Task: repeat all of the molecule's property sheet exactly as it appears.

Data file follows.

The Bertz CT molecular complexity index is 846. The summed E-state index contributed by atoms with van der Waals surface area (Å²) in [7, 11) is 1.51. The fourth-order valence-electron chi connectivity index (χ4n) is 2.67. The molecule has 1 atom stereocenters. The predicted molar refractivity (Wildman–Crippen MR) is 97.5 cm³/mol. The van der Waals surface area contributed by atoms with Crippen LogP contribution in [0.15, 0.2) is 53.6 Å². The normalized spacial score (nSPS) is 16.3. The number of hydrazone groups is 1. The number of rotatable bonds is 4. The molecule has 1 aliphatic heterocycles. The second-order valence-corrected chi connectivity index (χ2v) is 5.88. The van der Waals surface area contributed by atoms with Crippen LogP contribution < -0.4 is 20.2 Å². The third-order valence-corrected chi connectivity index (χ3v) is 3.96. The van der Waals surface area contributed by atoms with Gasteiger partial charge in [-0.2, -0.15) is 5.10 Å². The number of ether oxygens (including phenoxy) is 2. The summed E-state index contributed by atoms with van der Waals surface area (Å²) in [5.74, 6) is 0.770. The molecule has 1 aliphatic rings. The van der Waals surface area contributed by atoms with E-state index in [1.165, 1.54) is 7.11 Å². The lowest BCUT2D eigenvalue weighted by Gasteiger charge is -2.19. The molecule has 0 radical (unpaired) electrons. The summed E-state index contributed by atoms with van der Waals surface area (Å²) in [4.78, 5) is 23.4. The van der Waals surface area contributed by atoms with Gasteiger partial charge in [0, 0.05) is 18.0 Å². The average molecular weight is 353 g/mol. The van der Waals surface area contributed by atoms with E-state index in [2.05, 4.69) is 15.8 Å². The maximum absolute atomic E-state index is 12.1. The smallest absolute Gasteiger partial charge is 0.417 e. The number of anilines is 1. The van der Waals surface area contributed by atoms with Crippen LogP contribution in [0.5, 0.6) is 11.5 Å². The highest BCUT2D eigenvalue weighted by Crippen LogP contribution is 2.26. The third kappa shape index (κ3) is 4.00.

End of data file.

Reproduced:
The Bertz CT molecular complexity index is 846. The summed E-state index contributed by atoms with van der Waals surface area (Å²) in [7, 11) is 1.51. The fourth-order valence-electron chi connectivity index (χ4n) is 2.67. The molecule has 1 atom stereocenters. The predicted molar refractivity (Wildman–Crippen MR) is 97.5 cm³/mol. The van der Waals surface area contributed by atoms with Crippen LogP contribution in [0.15, 0.2) is 53.6 Å². The normalized spacial score (nSPS) is 16.3. The number of hydrazone groups is 1. The number of rotatable bonds is 4. The molecule has 1 aliphatic heterocycles. The second-order valence-corrected chi connectivity index (χ2v) is 5.88. The van der Waals surface area contributed by atoms with Crippen LogP contribution < -0.4 is 20.2 Å². The third-order valence-corrected chi connectivity index (χ3v) is 3.96. The van der Waals surface area contributed by atoms with Gasteiger partial charge in [-0.2, -0.15) is 5.10 Å². The number of ether oxygens (including phenoxy) is 2. The summed E-state index contributed by atoms with van der Waals surface area (Å²) in [5.74, 6) is 0.770. The molecule has 1 aliphatic rings. The van der Waals surface area contributed by atoms with E-state index in [1.165, 1.54) is 7.11 Å². The lowest BCUT2D eigenvalue weighted by Gasteiger charge is -2.19. The molecule has 0 radical (unpaired) electrons. The summed E-state index contributed by atoms with van der Waals surface area (Å²) in [4.78, 5) is 23.4. The van der Waals surface area contributed by atoms with Gasteiger partial charge in [0, 0.05) is 18.0 Å². The average molecular weight is 353 g/mol. The van der Waals surface area contributed by atoms with E-state index in [2.05, 4.69) is 15.8 Å². The maximum absolute atomic E-state index is 12.1. The smallest absolute Gasteiger partial charge is 0.417 e. The number of anilines is 1. The van der Waals surface area contributed by atoms with Crippen LogP contribution in [0.5, 0.6) is 11.5 Å². The highest BCUT2D eigenvalue weighted by Crippen LogP contribution is 2.26. The third kappa shape index (κ3) is 4.00.